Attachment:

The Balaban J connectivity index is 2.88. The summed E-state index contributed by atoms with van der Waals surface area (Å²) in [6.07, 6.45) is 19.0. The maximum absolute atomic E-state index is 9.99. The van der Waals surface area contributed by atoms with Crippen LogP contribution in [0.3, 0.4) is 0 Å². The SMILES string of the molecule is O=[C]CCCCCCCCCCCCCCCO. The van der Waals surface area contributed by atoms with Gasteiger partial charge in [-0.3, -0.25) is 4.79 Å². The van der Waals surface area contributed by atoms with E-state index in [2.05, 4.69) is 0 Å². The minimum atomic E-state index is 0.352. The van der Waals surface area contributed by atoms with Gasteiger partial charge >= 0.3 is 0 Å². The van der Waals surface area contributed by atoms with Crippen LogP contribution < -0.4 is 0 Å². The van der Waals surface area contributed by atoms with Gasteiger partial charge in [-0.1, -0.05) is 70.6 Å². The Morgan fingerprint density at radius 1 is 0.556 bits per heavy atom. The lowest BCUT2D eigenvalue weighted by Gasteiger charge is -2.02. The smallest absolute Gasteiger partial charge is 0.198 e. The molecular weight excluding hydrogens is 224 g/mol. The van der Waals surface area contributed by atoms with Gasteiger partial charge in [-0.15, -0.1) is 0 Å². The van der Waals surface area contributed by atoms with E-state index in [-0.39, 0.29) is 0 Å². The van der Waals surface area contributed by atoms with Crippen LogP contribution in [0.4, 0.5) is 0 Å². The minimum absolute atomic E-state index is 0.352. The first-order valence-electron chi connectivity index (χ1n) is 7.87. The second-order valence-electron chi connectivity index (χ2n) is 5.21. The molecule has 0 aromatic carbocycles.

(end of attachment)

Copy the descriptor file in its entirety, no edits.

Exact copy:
The Balaban J connectivity index is 2.88. The summed E-state index contributed by atoms with van der Waals surface area (Å²) in [6.07, 6.45) is 19.0. The maximum absolute atomic E-state index is 9.99. The van der Waals surface area contributed by atoms with Crippen LogP contribution in [0.3, 0.4) is 0 Å². The SMILES string of the molecule is O=[C]CCCCCCCCCCCCCCCO. The van der Waals surface area contributed by atoms with Gasteiger partial charge in [-0.3, -0.25) is 4.79 Å². The van der Waals surface area contributed by atoms with E-state index in [2.05, 4.69) is 0 Å². The minimum atomic E-state index is 0.352. The van der Waals surface area contributed by atoms with Gasteiger partial charge >= 0.3 is 0 Å². The van der Waals surface area contributed by atoms with Crippen LogP contribution < -0.4 is 0 Å². The van der Waals surface area contributed by atoms with Gasteiger partial charge in [-0.1, -0.05) is 70.6 Å². The Morgan fingerprint density at radius 1 is 0.556 bits per heavy atom. The lowest BCUT2D eigenvalue weighted by Gasteiger charge is -2.02. The smallest absolute Gasteiger partial charge is 0.198 e. The molecular weight excluding hydrogens is 224 g/mol. The van der Waals surface area contributed by atoms with Gasteiger partial charge in [-0.15, -0.1) is 0 Å². The van der Waals surface area contributed by atoms with E-state index in [-0.39, 0.29) is 0 Å². The van der Waals surface area contributed by atoms with Crippen LogP contribution in [0.4, 0.5) is 0 Å². The minimum absolute atomic E-state index is 0.352. The first-order valence-electron chi connectivity index (χ1n) is 7.87. The second-order valence-electron chi connectivity index (χ2n) is 5.21. The molecule has 0 aromatic carbocycles.